England's office space shrinks during the pandemic

Work-from-home trend sparks 2% contraction in workspace across the country

A worker in an office in London's financial district. Many people will start the year working from home amid government concerns about the spread of the Omicron coronavirus strain. AP
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The amount of office space in England shrank during the Covid-19 pandemic, contracting by more than a million square metres as the work-from-home trend continues amid a surge in the number of infections.

Office space fell 2 per cent in the 12 months to March 31 last year, according to the Valuation Office Agency, which is part of HM Revenue & Customs. The decline represents more than 1.67 million square metres – equal to 35 times the floor space in the Gherkin office building.

With many workspaces either lying empty or dormant, developers are facing increasing pressure to make offices more flexible and environmentally friendly to adapt to new pandemic-induced work patterns and increased environmental regulations.

The office space contraction comes as companies are gearing up for a surge in workplace absences amid the latest surge in Covid-19 cases.

Ministers have been urged to develop “robust contingency plans” to help companies to cope with rising workplace absences, with the government issuing a warning that up to a quarter of staff could be off work as the Omicron variant sweeps through the country.

The UK has hit a record number of daily cases during the festive period, with the transport sector already heavily affected by staff absences along with the NHS.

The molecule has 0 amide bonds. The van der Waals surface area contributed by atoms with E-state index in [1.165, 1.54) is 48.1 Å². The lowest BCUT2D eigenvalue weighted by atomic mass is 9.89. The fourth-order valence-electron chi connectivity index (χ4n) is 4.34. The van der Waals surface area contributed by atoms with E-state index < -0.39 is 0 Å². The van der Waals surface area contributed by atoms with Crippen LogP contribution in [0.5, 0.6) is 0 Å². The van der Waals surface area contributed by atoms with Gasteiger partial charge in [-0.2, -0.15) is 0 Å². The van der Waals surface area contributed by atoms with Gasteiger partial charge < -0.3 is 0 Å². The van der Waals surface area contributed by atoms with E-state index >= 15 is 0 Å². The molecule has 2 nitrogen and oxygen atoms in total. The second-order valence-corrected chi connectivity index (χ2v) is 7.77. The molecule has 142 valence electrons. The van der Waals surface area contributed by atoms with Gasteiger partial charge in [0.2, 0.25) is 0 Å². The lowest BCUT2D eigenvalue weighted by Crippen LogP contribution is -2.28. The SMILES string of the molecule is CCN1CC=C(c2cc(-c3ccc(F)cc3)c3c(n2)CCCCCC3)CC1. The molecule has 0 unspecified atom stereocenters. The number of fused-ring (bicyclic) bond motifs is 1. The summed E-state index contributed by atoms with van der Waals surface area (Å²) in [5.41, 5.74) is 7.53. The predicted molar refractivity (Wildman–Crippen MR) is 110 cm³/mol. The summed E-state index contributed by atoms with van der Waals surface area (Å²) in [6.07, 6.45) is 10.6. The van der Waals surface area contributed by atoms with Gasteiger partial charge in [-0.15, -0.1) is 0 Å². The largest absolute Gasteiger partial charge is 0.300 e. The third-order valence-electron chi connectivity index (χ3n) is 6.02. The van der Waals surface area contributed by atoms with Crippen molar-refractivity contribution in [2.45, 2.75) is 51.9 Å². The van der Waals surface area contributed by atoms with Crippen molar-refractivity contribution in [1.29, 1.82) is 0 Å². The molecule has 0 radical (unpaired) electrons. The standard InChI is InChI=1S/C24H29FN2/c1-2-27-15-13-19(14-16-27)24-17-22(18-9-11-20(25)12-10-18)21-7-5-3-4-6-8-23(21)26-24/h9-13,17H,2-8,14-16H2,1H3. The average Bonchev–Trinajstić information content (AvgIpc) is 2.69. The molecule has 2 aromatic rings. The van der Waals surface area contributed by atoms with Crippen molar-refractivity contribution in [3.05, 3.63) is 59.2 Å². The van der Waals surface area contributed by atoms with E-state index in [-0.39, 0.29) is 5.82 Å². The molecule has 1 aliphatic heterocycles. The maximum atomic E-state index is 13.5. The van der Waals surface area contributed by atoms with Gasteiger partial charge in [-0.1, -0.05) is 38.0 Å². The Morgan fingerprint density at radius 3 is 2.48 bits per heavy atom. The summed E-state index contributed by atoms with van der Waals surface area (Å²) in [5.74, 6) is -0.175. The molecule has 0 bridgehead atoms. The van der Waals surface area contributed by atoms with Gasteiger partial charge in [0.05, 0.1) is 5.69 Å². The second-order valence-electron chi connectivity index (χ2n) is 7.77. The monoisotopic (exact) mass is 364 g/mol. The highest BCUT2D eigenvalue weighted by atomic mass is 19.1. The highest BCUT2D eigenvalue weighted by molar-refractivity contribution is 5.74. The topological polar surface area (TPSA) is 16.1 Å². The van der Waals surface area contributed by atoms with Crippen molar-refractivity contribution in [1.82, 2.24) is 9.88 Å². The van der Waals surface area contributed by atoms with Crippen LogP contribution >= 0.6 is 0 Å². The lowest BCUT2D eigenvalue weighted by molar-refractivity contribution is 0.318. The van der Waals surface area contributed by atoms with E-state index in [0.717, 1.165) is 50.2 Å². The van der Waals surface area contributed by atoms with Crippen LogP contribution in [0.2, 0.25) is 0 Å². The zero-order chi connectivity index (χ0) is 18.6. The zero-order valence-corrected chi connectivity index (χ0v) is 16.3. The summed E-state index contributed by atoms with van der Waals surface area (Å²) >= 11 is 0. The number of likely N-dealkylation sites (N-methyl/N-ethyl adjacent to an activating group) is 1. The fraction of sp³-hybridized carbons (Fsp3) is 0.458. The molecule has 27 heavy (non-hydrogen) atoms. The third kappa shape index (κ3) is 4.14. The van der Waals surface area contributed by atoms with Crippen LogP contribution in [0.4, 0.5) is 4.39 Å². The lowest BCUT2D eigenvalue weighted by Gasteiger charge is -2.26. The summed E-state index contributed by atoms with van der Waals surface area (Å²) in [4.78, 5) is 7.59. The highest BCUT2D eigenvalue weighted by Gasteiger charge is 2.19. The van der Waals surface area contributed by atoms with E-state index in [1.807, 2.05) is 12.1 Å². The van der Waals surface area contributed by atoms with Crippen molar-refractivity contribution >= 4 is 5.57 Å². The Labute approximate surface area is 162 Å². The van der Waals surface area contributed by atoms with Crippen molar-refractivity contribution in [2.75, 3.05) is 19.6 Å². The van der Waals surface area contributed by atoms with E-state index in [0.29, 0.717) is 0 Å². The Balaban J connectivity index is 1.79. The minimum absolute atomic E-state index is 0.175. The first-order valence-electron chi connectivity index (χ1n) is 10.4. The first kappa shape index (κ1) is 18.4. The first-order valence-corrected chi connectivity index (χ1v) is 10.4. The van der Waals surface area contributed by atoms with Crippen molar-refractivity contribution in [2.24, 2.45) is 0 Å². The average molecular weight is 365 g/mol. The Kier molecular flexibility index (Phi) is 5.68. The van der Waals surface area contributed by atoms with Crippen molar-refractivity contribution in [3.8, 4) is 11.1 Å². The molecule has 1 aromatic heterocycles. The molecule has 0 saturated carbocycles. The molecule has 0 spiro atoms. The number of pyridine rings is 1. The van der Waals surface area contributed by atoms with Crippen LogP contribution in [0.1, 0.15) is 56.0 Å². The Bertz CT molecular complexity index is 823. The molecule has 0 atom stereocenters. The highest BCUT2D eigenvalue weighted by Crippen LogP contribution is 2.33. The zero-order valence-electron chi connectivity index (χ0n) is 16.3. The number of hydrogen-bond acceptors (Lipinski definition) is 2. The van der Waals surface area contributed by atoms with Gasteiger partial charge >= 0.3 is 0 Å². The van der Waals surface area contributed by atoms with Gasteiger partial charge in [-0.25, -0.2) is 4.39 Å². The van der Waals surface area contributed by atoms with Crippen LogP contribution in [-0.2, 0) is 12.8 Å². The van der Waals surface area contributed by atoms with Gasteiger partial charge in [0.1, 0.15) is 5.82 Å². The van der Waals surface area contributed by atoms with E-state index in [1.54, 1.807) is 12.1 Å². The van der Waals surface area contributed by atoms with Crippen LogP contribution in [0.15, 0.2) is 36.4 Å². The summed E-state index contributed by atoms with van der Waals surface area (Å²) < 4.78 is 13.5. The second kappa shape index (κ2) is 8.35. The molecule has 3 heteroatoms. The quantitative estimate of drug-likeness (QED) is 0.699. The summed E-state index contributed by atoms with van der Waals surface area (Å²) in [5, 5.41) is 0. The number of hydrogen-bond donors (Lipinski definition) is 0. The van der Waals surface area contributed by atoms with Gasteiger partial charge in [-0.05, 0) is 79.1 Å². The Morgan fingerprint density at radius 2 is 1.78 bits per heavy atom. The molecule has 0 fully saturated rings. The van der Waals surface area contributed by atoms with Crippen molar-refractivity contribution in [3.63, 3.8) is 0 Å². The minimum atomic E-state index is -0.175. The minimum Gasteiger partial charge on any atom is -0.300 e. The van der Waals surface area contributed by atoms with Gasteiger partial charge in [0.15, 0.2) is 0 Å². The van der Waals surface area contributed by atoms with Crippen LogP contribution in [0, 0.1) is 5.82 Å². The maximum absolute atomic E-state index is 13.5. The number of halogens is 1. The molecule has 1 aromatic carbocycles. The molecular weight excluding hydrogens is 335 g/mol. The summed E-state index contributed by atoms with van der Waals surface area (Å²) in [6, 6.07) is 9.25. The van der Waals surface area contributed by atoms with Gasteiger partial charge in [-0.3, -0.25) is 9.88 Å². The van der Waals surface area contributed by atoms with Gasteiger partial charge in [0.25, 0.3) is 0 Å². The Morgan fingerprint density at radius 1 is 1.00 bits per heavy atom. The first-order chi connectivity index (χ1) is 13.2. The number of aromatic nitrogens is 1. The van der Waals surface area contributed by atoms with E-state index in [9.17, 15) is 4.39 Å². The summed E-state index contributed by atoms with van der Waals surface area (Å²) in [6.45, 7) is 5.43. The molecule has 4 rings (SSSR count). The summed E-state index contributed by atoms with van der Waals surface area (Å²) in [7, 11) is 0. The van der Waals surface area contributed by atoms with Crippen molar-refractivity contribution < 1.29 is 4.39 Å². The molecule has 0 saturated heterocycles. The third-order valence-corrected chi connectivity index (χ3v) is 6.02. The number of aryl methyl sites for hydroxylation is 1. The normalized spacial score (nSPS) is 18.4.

With those affected by Covid required to isolate for seven days, the issue is particularly affecting industries where staff are unable to work from home.

For office-based companies, however, encouraging staff to come into work has become more of a challenge amid the Omicron surge, in turn causing a headache for developers with office space occupancy levels falling to 10 per cent in England in the week before Christmas when the government urged people to work from home if possible.

Property experts said the amount of empty office space would have fallen even further since March as employers look to a future of more flexible workspaces, with staff coming in on a rotation basis and, in turn, requiring less physical space.

Mat Oakley, head of European commercial property research at consultancy Savills, told the Financial Times that the UK will not need as much office space in the future “if high levels of agile working remain”.

Mr Oakley expects the flexible work trend to persist beyond the pandemic, making up to one in 10 offices surplus to requirements within five years – making older buildings that fail to meet stricter environmental standards redundant.

“Some stock is no longer fit for purpose,” he said.

As 2022 begins, CBI chief economist Rain Newton-Smith said businesses stand ready to work with the government to lift confidence. Clear forward guidance for companies will be crucial to protect jobs and growth.

“But if infection and hospitalisation rates continue to grow across the country, the potential of further measures will weigh on firms,” said Ms Newton-Smith said.

“The government must monitor the situation closely and ensure that any new restrictions go in lock-step with further targeted cash-flow support to those firms most in distress across sectors [affected].”

Meanwhile, the late payment of invoices is threatening the survival of small companies, according to the Federation of Small Businesses (FSB). It fears that late payments, high inflation and mounting administration costs for businesses that trade internationally could cause numbers to shrink if something is not done about these issues.

Of the 1,271 small businesses owners interviewed in an FSB study, 30 per cent said late payment of invoices had increased over the last three months while a further 8 per cent said they were dealing with other ways in which they were not being paid on time.

"The small business community diminished in size over the past year and, unless action is taken now to tackle the challenges it faces, history is set to repeat itself," FSB national chairman Mike Cherry said.

Up to 440,000 could be forced to close this year due to late payment alone, according to the FSB study.

Updated: January 03, 2022, 10:58 AM